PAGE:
Lucky for me, Sandie and her son made sure I had the experience attaching the teatcups to a few of the cows. Fortunately, with each cow’s excrement exits just over my head, none of them shit on me! If I had a list of things to do before my life retired, “milking a cow” may have not been at the top of the list, but I’m happy to be able to check that one off anyways!
A few of the cows seemed to be infected with mastitis, a bacterial infection associated with dairy cattle. Sandie showed me the difference between milk from a healthy cow and milk from a cow with this udder tissue infection. The milk from the infected cows was not as opaque, more watery, and saturated with clots throughout the liquid. The cows were marked with paint to indicate the infection was found, and were milked into a separate container to be discarded. Sandie's son treated these cows with an antibiotic, and indicated to me that the milk would not be viable for sale until the drug residues had cleared from the cow’s system.
After helping corral the finished cattle toward the pastures of the farm, Sandie and I started closing off the gates to the entrance ramp, pushing the stragglers toward the entrance to the rotary. A few of the cows were curious of me and seemed to be somewhat skittish. I would be lying if I said I wasn’t concerned about getting kicked. I wasn’t, but it wouldn’t have taken much for a few of them to take a cheap shot.
Next, with some fresh warm milk that had been set aside, Sandie took me to feed the calves. They seemed to be even more curious and were anxious to feed. We poured the milk into containers with malleable plastic teats on the sides, allowing each calf to have an equal amount to feed on. What a great experience! Once they warmed up to me, they had no issues with my petting them and a few of them even tried to suckle on my fingers. If I needed to teach them to suckle, I may have needed my fingers, but I think they were just hungry!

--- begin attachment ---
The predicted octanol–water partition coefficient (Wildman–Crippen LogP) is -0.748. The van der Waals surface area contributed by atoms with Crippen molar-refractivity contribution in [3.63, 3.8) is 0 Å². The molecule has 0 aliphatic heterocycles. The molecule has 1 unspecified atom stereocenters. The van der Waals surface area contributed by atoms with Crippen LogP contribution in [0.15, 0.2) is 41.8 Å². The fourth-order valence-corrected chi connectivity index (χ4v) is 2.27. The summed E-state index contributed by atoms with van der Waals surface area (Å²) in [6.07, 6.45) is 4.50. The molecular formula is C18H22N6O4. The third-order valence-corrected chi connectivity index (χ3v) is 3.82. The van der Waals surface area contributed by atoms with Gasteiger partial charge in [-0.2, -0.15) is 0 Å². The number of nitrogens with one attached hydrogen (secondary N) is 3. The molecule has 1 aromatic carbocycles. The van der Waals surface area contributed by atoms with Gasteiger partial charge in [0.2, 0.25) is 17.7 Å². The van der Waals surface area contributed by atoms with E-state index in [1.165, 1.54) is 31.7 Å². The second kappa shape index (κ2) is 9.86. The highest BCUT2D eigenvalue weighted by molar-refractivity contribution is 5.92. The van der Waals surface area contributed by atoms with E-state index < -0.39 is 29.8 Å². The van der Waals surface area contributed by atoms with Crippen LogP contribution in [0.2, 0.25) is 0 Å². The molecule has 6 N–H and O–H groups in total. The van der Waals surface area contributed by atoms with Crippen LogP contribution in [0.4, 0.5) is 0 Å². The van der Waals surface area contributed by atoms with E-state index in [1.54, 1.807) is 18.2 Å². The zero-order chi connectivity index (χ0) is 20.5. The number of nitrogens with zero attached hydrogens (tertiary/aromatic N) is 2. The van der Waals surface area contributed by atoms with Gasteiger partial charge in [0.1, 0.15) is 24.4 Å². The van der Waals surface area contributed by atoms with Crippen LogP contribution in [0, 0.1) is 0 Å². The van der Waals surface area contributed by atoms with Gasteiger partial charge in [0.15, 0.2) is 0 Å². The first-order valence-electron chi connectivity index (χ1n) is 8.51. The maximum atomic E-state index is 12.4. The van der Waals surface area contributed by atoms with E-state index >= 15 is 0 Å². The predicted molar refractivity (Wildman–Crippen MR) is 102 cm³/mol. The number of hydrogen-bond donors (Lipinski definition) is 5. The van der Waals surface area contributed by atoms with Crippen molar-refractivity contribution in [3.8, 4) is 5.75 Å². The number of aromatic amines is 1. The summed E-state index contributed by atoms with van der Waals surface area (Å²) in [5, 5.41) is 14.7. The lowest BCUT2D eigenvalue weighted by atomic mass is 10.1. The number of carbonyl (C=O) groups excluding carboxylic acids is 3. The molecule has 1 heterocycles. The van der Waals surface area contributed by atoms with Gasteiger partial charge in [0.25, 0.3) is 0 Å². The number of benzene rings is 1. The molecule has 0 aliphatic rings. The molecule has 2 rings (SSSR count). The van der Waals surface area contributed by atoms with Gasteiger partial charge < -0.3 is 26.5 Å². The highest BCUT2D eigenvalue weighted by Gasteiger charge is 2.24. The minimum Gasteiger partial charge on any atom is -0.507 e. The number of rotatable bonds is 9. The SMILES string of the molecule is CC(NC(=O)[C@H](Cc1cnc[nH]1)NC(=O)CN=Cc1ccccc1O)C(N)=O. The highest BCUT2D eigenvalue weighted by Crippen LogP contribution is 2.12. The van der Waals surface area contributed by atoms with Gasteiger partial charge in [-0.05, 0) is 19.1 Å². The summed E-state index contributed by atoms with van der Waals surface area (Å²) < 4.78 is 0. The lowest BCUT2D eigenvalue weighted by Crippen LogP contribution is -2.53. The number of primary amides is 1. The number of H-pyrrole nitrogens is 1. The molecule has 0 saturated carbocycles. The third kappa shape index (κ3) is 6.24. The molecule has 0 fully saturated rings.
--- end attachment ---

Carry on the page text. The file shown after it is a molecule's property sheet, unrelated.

As the time on the farm came to an end, the sun started to set in the west over the Great Dividing Range in the distance, changing the sky to a bright pink and orange color. I’ve seen some amazing sunsets since I’ve been here, but nothing like the one I saw in Wak Wak. I really didn’t want to leave!
After helping with some of the clean up work, I headed to the house to wipe the manure and other cow juices from my hands (surprisingly, I didn’t get a whole lot of milk on me, just poop) and took one last look at the setting sun and the view of the valley before heading back to Bairnsdale. I would never want to own a dairy farm, let alone work at one for more than a few hours at a time, but the sunset could easily be an incentive to come out for the evening to help with a few chores.
With a fresh sample from the holding tank, Sandie and I left, driving up to the end of the property line, where we crossed the Wuk Wuk Bridge, traversing the Mitchell River, and found our way through Lindenow on the way back home. According to Sandie, the bridge used to be covered in boards and was very raggedy before being renovated. The bumper sticker on the back of her car (a few years old) said, “Wuk Wuk Bridge is Wuked,” further explaining the need to construct a new bridge only a few years back.
When I drink milk from now on, I will remember today, having gained so much more respect for the dairy industry and the people who put in the timeless hours to get the job done.
Sandie's enthusiasm about her farm and her willingness to go out of her way to share a different part of rural, East Gippsland culture, reaffirmed my notions about the nature of Australians- they are very proud of their possessions and the land they live on. It is one thing to be patriotic, like many people are at home, or at least portray to be, and another to feel so strongly about your culture, that you feel so inclined to share everything you have and know if someone from the outside (an argument well developed from my experiences here, maybe for another time). I thank Sandie for this great opportunity and for sharing part of her Australia with me!
Tomorrow is ANZAC Day and another opportunity to dive deeper into Australian culture; I can’t wait!